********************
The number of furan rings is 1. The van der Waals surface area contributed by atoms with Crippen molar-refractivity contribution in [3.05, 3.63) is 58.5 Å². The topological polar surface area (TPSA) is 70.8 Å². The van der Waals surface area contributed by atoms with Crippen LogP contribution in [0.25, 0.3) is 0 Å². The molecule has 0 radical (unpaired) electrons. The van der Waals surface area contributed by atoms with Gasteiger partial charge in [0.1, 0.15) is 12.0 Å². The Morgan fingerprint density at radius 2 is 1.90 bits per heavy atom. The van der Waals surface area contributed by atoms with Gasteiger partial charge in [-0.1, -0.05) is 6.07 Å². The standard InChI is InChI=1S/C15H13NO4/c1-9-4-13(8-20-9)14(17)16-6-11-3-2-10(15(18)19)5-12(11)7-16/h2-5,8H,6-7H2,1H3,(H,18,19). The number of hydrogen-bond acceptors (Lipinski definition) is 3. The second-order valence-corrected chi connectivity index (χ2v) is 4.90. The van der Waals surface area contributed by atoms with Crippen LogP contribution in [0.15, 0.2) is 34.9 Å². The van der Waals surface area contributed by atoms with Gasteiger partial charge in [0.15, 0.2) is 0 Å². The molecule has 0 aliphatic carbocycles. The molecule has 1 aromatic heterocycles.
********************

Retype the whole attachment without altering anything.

The number of furan rings is 1. The van der Waals surface area contributed by atoms with Crippen molar-refractivity contribution in [3.05, 3.63) is 58.5 Å². The topological polar surface area (TPSA) is 70.8 Å². The van der Waals surface area contributed by atoms with Crippen LogP contribution in [0.25, 0.3) is 0 Å². The molecule has 0 radical (unpaired) electrons. The van der Waals surface area contributed by atoms with Gasteiger partial charge in [0.1, 0.15) is 12.0 Å². The Morgan fingerprint density at radius 2 is 1.90 bits per heavy atom. The van der Waals surface area contributed by atoms with Gasteiger partial charge in [-0.1, -0.05) is 6.07 Å². The standard InChI is InChI=1S/C15H13NO4/c1-9-4-13(8-20-9)14(17)16-6-11-3-2-10(15(18)19)5-12(11)7-16/h2-5,8H,6-7H2,1H3,(H,18,19). The number of hydrogen-bond acceptors (Lipinski definition) is 3. The second-order valence-corrected chi connectivity index (χ2v) is 4.90. The van der Waals surface area contributed by atoms with Crippen LogP contribution in [0.15, 0.2) is 34.9 Å². The van der Waals surface area contributed by atoms with Gasteiger partial charge in [0.15, 0.2) is 0 Å². The molecule has 0 aliphatic carbocycles. The molecule has 1 aromatic heterocycles.